Today is the feast day of John the Baptist. One of the appointed readings is Malachi 3:1-5; here is verse 5
Then I will draw near to you for judgment; I will be swift to bear witness against the sorcerers, against the adulterers, against those who swear falsely, against those who oppress the hired workers in their wages, the widow and the orphan, against those who thrust aside the alien, and do not fear me, says the LORD of hosts.
I always find verses like this troubling, not for what they say, but for how we tend to divide them. Many will pick up the banner to bear witness against the sorcerers, against the adulterers, against those who swear falsely. I have heard it used to condemn the Harry Potter because of sorcery; which I believe is off base because sorcery in scripture is always in relation to other gods, and in Harry Potter it is very much like science class. I am dismayed because we almost never hear any one quote: against those who oppress the hired workers in their wages, the widow and the orphan, against those who thrust aside the alien in any of the political debates about fair wage laws, treatment of the marginalized, especially the poor, or the debate on immigration reform, and yes ‘alien’ in this verse refers to foreign guest and it makes no distinction as to status. To be fair I’m also concerned because yārēʾ of the Lord seems to be sorely lacking. Yārēʾ is the Hebrew translated fear, which can mean ‘fear’; however it’s conjoined with love and hope, and is therefore not a slavish dread, but rather filial reverence. (Easton) The concern is that if we don’t have respect for God, how we can have respect for anyone else? And without respect how can we have honest debate about issues on which we honestly disagree. In far too many realms it seems we cannot, and it is causing harm to us, and to generations to come. Perhaps it’s time to spend time in the refiner’s fire (3:2b).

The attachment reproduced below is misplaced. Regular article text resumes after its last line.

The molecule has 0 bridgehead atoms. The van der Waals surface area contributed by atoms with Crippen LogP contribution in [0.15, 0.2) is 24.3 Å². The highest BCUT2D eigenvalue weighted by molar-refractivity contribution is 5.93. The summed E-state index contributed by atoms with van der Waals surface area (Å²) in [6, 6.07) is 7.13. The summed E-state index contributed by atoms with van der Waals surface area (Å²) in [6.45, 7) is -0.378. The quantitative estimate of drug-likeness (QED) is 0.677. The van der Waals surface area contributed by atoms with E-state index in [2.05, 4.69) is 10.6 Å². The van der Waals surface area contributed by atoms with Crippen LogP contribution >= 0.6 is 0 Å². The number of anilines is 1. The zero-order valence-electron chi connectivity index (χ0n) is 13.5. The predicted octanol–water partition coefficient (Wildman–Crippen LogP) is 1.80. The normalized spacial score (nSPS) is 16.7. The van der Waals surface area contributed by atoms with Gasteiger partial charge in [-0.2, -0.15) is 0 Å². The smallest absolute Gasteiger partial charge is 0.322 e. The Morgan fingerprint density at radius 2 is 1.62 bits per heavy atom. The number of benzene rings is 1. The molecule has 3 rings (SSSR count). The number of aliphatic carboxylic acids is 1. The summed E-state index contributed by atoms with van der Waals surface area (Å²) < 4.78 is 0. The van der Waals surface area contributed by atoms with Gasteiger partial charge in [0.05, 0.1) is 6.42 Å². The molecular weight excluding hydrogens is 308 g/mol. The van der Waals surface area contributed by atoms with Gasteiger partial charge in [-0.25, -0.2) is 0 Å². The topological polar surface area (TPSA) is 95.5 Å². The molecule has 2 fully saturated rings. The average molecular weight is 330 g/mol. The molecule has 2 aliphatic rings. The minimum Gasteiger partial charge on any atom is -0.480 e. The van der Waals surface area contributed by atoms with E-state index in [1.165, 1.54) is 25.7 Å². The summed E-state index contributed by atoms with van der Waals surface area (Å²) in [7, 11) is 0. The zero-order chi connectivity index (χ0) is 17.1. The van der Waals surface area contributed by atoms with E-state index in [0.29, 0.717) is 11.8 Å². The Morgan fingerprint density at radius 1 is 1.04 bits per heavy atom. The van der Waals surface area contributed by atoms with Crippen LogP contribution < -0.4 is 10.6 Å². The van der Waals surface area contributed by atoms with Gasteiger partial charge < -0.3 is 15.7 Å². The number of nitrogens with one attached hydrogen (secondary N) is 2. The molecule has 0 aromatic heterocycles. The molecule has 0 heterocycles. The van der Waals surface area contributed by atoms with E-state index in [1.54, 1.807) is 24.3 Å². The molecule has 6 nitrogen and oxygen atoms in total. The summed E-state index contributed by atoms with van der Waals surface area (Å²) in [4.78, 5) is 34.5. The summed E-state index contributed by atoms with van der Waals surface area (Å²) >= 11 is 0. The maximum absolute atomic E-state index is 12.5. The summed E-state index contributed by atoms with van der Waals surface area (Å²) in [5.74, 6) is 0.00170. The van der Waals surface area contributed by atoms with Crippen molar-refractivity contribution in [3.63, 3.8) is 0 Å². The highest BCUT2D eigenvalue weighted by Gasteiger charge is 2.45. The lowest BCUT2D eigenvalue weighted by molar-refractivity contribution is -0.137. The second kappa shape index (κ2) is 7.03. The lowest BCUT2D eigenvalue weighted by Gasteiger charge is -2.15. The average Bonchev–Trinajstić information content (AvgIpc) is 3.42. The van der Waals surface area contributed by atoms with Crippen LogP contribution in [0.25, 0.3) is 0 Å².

Easton, Matthew George. Easton’s Illustrated Bible Dictionary. WORDsearch Corp, 2008. ebook.